Epinephrine allergy

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How do you treat anaphylaxis if you are allergic to injected epinephrine? In most cases, severe allergic reactions are treated with a shot of epinephrine, often known as an Epi-Pen. This synthetic epinephrine reverses the side effects of an allergic reaction, such as eating peanuts if you have a peanut allergy. But what are your options if you are allergic to the shot of epinephrine?

Thankfully, a true epinephrine allergy is exceptionally rare. In fact, only a few cases have ever been reported across the world. Epinephrine occurs naturally in the body – also known as adrenaline, it is released into the blood stream in times of stress. Because it is produced by your body, it is nearly impossible to be allergic to epinephrine. Some people do have allergies to the preservatives found in Epi-Pen injections, though there are alternatives that should enable you to use epinephrine injections as an allergy treatment medication.

In most cases, assumed allergies to epinephrine are actually the side effects of the medication. Heart palpitations, shaking, sweating, or a feeling of faintness are commonly experienced after receiving epinephrine. Though high doses of epinephrine can cause serious side effects, in most cases the side effects of a typical injection of epinephrine are far outweighed by the benefit of stopping the allergic reaction.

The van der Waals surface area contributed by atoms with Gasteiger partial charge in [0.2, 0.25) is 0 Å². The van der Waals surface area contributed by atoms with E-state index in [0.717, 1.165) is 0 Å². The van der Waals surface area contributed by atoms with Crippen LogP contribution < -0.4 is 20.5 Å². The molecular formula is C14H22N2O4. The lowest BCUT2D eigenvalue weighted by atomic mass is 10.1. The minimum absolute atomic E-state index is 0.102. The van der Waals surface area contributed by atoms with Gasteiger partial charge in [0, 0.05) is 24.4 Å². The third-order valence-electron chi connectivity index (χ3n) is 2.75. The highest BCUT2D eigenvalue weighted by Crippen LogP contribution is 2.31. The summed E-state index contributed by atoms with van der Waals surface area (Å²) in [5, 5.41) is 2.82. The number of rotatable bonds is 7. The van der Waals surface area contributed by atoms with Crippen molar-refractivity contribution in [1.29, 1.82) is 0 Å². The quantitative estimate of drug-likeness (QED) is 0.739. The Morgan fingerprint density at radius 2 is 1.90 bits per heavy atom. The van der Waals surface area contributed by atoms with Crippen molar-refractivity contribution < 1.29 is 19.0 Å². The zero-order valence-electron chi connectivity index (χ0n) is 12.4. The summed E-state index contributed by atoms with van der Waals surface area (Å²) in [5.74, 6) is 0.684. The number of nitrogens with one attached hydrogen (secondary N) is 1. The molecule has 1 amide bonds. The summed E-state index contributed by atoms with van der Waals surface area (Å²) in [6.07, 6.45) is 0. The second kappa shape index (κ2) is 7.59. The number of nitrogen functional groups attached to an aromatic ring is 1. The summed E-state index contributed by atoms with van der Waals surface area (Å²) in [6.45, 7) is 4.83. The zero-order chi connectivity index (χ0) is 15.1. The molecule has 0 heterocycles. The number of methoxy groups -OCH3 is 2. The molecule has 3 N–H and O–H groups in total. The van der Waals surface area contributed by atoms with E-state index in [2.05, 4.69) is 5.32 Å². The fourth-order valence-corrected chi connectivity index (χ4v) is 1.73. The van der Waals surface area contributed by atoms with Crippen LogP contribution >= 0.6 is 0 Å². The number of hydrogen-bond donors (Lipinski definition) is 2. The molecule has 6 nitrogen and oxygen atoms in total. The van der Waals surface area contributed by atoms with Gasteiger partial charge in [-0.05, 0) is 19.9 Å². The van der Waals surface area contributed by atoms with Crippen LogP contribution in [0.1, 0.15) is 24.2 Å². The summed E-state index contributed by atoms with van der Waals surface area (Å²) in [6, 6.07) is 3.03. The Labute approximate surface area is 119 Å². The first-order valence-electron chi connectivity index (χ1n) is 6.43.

If you believe that you have an epinephrine allergy or have had unfavorable reactions to injected epinephrine, visit an allergy specialist in order to confirm or deny the allergy. The allergy specialist can also test for allergies to preservatives or other ingredients used in Epi-Pen shots, and help you find a solution that works for you.

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